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Mariam reading to Sahar

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 Sahar and Mariam at the beach with their daughter 

 

Fragment #4: the poster from Atabet el Setat (1995)

I found this poster by absolute chance while scrolling through the filmography of Safeya El Emary. What struck me are the aesthetics of the poster, there is no ridiculous comic de geste implying that this is so wacky thus reinforcing its impossibility (what you would expect from a more contemporary production). It’s a photo of two women posing as partners, with all seriousness as if it was taken on their wedding day. Unfortunately, I haven’t seen the film14 since I couldn’t find a decent version of it online but the blurb tells us that it is about a woman (Nabila Ebeid) who was gaslit by her husband into thinking that she can’t give birth and who then decides to go to a witch (Safeya El Emary) to help her get pregnant. The image lends itself easily to misinterpretation, it is hard to imagine what the creative director was thinking when they picked this scenario for the poster. We can assume that it might have intended to convey the emasculating power of witches or an anxiety about men’s impotence but that doesn’t mean that we can’t have fun with this image.

 

An ending note on queerness, love and friendship

To build queer worlds is, amongst many things, to challenge the supremacy of romantic love. Queer and feminist theorists have consistently pushed us to expand and redefine limited understandings of love, intimacy and pleasure that we’ve grown up with under capitalism, and to confront the failure of imagination at the core of what Adrienne Rich refers to as ‘compulsory heterosexuality’15. To build queer worlds, is to seek love beyond normative confines, to think of “friendship as a way of life”16 as Foucault envisioned. It is to redefine the erotic as Audre Lorde taught us as that which provides “the power which comes from sharing deeply any pursuit with another person”17. This entails “the sharing of joy, whether physical, emotional, psychic, or intellectual” with another person.

This photo essay was about women who love women, the affection, tenderness, companionship, joy, admiration shared between them. It is about the trouble it stirs for “our rather sanitized society”18 which can’t imagine passionate intensity except in relation to the modern concept of the couple. In dwelling on fragments that blur the lines between camaraderie and romance, it is also about the possibility of queerness that lingers in a yearning look, in gentle embraces, shared moments of joy and accidental aesthetics that momentarily interrupt the heaviness of the world.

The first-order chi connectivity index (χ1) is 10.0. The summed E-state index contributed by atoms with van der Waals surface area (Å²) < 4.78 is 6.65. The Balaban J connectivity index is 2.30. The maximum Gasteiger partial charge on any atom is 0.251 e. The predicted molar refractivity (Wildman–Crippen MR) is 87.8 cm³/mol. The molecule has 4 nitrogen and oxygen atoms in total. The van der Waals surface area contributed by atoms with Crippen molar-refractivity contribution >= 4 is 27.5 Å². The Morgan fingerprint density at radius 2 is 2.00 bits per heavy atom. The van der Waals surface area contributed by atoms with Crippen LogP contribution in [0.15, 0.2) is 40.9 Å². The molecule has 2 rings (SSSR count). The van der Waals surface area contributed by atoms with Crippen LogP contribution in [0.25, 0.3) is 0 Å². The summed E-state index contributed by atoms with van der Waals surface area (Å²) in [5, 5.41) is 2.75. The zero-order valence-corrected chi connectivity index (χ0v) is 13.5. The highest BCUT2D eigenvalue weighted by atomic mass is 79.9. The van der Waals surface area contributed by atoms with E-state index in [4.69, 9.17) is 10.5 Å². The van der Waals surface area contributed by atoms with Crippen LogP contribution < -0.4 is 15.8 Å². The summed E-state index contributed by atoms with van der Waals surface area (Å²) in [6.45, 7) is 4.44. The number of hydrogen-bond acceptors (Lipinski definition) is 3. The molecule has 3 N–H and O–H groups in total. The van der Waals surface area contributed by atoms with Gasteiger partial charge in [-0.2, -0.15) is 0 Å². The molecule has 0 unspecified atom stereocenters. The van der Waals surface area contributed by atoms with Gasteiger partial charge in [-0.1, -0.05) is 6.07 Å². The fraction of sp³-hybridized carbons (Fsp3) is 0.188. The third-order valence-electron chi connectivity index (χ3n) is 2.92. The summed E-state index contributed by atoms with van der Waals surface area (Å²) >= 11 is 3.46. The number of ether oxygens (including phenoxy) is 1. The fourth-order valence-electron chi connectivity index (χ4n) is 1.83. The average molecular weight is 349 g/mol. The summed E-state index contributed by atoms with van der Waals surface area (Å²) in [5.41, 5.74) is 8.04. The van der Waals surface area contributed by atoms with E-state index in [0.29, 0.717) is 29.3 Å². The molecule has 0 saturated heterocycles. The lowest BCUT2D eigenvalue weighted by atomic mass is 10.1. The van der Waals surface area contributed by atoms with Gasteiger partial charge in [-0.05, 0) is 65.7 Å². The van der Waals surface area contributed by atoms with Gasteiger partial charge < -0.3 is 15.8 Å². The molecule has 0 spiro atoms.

• 1. The film is directed by Henri Barakat and features Abdelhalim Hafez, Magda and Amaal Fahmy in the respective roles of Khaled, Salwa and Layla. The scenario is written by Youssef Issa, you can find out more about its plot here on Wiki Gender.
  • 2. Silvia Federici, “On the Meaning of Gossip,” Witches, Witch-hunting and Women (Oakland, CA: PM Press, 2018), 35. Federici explains that the root of the word, consisting of “Old English terms God and sibb [...] originally meant godparent” and was used to refer to companions in childbirth
  • 3. Federici writes about a material context following the seizure and privatization of common land that had previously been the source of livelihood for many people. The enclosing of land—what Marx had referred to as primitive accumulation and ‘the original sin of capitalism’--forced peasants to sell their labor to survive. The loss of the commons led not only to the loss of earlier forms of subsistence that women relied on but also the exclusion of women from wage earning labor and property ownership to confine them to the domestic sphere.
  • 4. ibid., 39.
  • 5. ibid., 41.
  • 6. Amin, Q. & Peterson, S.S. 2000, The liberation of women and The new woman: two documents in the history of Egyptian feminism, The American University in Cairo Press, Cairo.
  • 7. ibid, p. 34
  • 8. Muñoz, J. E. 2010, Cruising utopia: the then and there of queer futurity, American Library Association dba CHOICE, Middletown.
  • 9. ibid, p.134
  • 10. Habibi El Asmar is a black and white film that came out in 1958, it is directed by Hasan El-Saifi and written by Mahmoud Ismail.
  • 11. Hartman, S. V. 2019. Wayward Lives, Beautiful Experiments. First edition. New York, NY: W.W. Norton & Company.
  • 12. Directed and written by Mohamed Khan and starring Naglaa Fathy, Aida Riyad and Ahmad Zaky, the film received praise for its portrayal of relatable and complex women as opposed to earlier melodramatic representations rendering women as helpless victims, for more on this, check out this link on Wiki Gender
  • 13. Dantella is a film directed by Enas El Degheidy and written by Syrian screenwriter Rafik El Saban.
  • 14. Atabet el Setat is a film starring Nabila Ebeid, Safeya el Emary and Farouk el Fishawy. It is directed by Ali Abdelkhalek and written by Mahmoud Abu Zeid.
  • 15. Rich, A., 1980. Compulsory heterosexuality and lesbian existence. Signs: Journal of women in culture and society, 5(4), pp.631-660.
  • 16. Foucault, M. & Lotringer, S. ed. 1989. Foucault Live: Interviews 1961-1984. New York: Autonomedia. The formulation by Foucault first appeared in an interview with the French magazine Le Gai Pied in April 1981
  • 17. Lorde, A.. 1978. Uses of the Erotic : the Erotic as Power. [Distributed by the Crossing Press].
  • 18. Foucault, M. & Lotringer, S. ed. 1989. Foucault Live: Interviews 1961-1984. New York: Autonomedia. p. 136.